Publication: San Francisco Chronicle
Date: Thursday, November 10, 1994
Transcribed by Cameron Keith ([email protected])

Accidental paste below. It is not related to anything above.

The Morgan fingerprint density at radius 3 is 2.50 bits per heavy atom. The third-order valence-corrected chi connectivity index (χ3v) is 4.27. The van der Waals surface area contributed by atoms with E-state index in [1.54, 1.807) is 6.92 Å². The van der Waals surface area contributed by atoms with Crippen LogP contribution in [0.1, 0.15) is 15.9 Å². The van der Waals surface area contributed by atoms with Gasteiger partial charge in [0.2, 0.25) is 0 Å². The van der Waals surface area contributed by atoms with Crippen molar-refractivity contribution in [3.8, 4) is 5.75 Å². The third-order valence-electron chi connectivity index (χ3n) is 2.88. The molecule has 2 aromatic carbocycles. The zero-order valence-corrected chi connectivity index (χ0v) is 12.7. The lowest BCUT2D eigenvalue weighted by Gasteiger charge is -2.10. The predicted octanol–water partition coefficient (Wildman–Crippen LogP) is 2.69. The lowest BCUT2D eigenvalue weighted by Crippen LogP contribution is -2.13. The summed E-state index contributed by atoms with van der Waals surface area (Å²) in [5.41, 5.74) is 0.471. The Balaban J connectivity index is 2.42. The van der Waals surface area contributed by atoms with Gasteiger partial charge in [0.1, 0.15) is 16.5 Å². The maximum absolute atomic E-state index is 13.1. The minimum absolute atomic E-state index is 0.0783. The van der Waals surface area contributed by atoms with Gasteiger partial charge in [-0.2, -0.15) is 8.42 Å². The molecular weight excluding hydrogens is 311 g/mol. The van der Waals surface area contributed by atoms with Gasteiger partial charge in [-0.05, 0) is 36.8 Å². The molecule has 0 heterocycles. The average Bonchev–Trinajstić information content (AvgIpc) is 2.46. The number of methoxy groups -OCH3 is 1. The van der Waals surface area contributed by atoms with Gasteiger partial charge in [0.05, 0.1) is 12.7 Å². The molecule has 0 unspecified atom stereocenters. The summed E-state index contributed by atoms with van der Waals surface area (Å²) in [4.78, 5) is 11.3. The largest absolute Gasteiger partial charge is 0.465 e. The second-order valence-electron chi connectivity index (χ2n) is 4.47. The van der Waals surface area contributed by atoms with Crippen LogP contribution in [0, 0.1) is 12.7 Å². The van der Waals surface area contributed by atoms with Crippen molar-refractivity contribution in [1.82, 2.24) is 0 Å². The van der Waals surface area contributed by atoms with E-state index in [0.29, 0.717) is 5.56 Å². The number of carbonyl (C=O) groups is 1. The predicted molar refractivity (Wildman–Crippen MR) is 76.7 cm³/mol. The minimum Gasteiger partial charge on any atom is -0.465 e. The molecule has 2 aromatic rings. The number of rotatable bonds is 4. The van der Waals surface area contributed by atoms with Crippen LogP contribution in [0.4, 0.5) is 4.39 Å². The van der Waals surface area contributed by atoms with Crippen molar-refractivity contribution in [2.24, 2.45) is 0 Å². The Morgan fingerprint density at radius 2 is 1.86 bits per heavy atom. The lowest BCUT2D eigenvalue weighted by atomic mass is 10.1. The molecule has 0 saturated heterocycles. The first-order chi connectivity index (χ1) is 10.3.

title: A Tool for the Truly Cool Big hit of Lollapalooza tour gears up for second album With each passing day, singer Maynard James Keenan and his bandmates in Tool - guitarist Adam Jones, bassist Paul D'Amour and drummer Danny Carey - take on more status in the alternative music scene. The band's introductory EP "Opiate" and its debut album "Undertow" combine the thrashing force of Metallica with the vocal finesse of Queen. With "Undertow" certified platinum, Tool now faces the dreaded sophomore jinx. The band is confronting the demon head on, embarking on a brief California tour before entering the studio to record its second album (the tour stops at the Warfield Theatre tomorrow)* At a Hollywood restaurant Keenan talked about the tour, the creative process and the peculiarities of fame. Q: Why are you doing this tour? A: People involved in corporate bands tend to think in terms of touring while the buzz is out on the band. But that's not really how we're thinking. We just want to blow the dust off, and it kind of helps in the middle of writing to go in and do some shows. Once the new tunes are locked in, then it makes it easier to write even more new songs. Q: What's the difference between the new songs and your previous material? A: I think (the new album will) be completely different from the first. I've just got a feeling that a lot of the fans who got into us and heard a lot of Pantera in the sound are definitely not going to like the new record. The first thing we put out was "Opiate". That was a pretty aggressive record, but it needed to be angry because that's where our heads were at - it was our primal scream, so to speak. But I think that's mellowed out, and there's a lot of different stuff on our minds right now that doesn't have much to do with anger and frustration. Personally, my thoughts are more introspective. Q: To what do you attribute that introspection? A: Well, we've traveled overseas, and you see so much more when you open yourself up to different countries, different people and music being played by different musicians. When you see how other people live and their struggles and aspirations, you go through a change. You tend to come to terms with a lot of the shit going on in your own small world. It's like, "Wow, I was moaning about all the junk in my life, and it was such a waste of energy." Q: The "Prison Sex" video seemed to strike a chord with just about everyone who saw it. What are your impressions of the clip? A: In a lot of the music you'll find open spaces for your own interpretation. In the "Prison Sex" video you question whether the song is actually being sung from an infant's point of view, or from the antagonist's point of view. But there's definitely a cycle involved, a push-and-pull. Q: Though critics hailed the "Prison Sex" clip as a breakthrough video, MTV stopped airing it after only a few viewings. Were you disappointed that the network didn't put it's muscle behind a video that dealt with such a sensitive topic? A: What got to me about the whole situation was, here you have these other videos where Steven Tyler's daughter is stripping in front of old men, or where Janet Jackson is practically having oral sex. I kind of find that disturbing, yet it's something that's just thrown in people's laps and they don't think twice about it. So I guess anything that deals with that sort of ('Prison Sex') subject matter is going to end up hitting road blocks. Q: The first album seemed to deal quite extensively with power and corruption. A: I used to work in video. And when you're working 20 hours a day on video sets for people who really don't give a damn about you then you start really to get a feel for how little you mean to the people around you. Q: Billboard pronounced you a big winner at Lollapalooza. How did you feel about that? A: It's such a popularity contest. I appreciate their attention, but I'm really skeptical about what portion of the attention is sincere, and what portion is just them saying something to cover their ass if something happens with us. Q: Who would you say are influences? A: I think I'm influenced more by moments or events rather than bands. Take somebody like Tom Waits, for instance. If you want to focus on him then that's great. But look at the stuff that influenced him - the piano and the bar, the drunks, the bosses who won't hire losers. Combine all those things with where he was born, and it culminates in a moment. When you're writing it helps to look at the whole picture. End of article. * Tool played again at the Santa Cruz Civic Auditorium three days after the Warfield.